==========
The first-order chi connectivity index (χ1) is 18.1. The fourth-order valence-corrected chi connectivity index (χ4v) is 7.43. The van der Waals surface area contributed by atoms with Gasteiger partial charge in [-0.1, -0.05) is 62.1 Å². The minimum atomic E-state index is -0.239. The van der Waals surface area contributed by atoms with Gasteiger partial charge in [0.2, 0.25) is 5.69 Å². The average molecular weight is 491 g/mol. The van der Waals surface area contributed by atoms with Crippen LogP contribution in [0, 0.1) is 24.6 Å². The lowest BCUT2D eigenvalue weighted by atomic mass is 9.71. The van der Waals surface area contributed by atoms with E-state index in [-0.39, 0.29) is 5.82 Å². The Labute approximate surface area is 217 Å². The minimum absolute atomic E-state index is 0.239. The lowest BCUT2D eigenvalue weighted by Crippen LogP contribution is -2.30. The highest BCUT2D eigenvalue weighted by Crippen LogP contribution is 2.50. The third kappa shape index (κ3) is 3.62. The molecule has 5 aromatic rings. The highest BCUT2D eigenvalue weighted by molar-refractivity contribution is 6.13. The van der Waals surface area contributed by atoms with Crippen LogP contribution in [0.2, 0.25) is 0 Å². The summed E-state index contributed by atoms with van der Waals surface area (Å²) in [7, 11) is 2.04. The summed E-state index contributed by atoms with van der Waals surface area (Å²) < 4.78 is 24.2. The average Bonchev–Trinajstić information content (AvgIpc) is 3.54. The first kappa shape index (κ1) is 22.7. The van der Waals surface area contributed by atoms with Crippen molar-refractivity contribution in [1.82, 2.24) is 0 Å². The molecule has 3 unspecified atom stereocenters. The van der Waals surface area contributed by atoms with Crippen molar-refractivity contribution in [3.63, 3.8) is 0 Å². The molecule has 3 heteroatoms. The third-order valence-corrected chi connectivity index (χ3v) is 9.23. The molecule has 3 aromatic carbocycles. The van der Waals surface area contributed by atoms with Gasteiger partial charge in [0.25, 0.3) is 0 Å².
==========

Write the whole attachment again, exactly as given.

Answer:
The first-order chi connectivity index (χ1) is 18.1. The fourth-order valence-corrected chi connectivity index (χ4v) is 7.43. The van der Waals surface area contributed by atoms with Gasteiger partial charge in [-0.1, -0.05) is 62.1 Å². The minimum atomic E-state index is -0.239. The van der Waals surface area contributed by atoms with Gasteiger partial charge in [0.2, 0.25) is 5.69 Å². The average molecular weight is 491 g/mol. The van der Waals surface area contributed by atoms with Crippen LogP contribution in [0, 0.1) is 24.6 Å². The lowest BCUT2D eigenvalue weighted by atomic mass is 9.71. The van der Waals surface area contributed by atoms with E-state index in [-0.39, 0.29) is 5.82 Å². The Labute approximate surface area is 217 Å². The minimum absolute atomic E-state index is 0.239. The lowest BCUT2D eigenvalue weighted by Crippen LogP contribution is -2.30. The highest BCUT2D eigenvalue weighted by Crippen LogP contribution is 2.50. The third kappa shape index (κ3) is 3.62. The molecule has 5 aromatic rings. The highest BCUT2D eigenvalue weighted by molar-refractivity contribution is 6.13. The van der Waals surface area contributed by atoms with Crippen LogP contribution in [0.2, 0.25) is 0 Å². The summed E-state index contributed by atoms with van der Waals surface area (Å²) in [7, 11) is 2.04. The summed E-state index contributed by atoms with van der Waals surface area (Å²) < 4.78 is 24.2. The average Bonchev–Trinajstić information content (AvgIpc) is 3.54. The first kappa shape index (κ1) is 22.7. The van der Waals surface area contributed by atoms with Crippen molar-refractivity contribution in [1.82, 2.24) is 0 Å². The molecule has 3 unspecified atom stereocenters. The van der Waals surface area contributed by atoms with Crippen molar-refractivity contribution in [3.63, 3.8) is 0 Å². The molecule has 3 heteroatoms. The third-order valence-corrected chi connectivity index (χ3v) is 9.23. The molecule has 3 aromatic carbocycles. The van der Waals surface area contributed by atoms with Gasteiger partial charge in [0.25, 0.3) is 0 Å².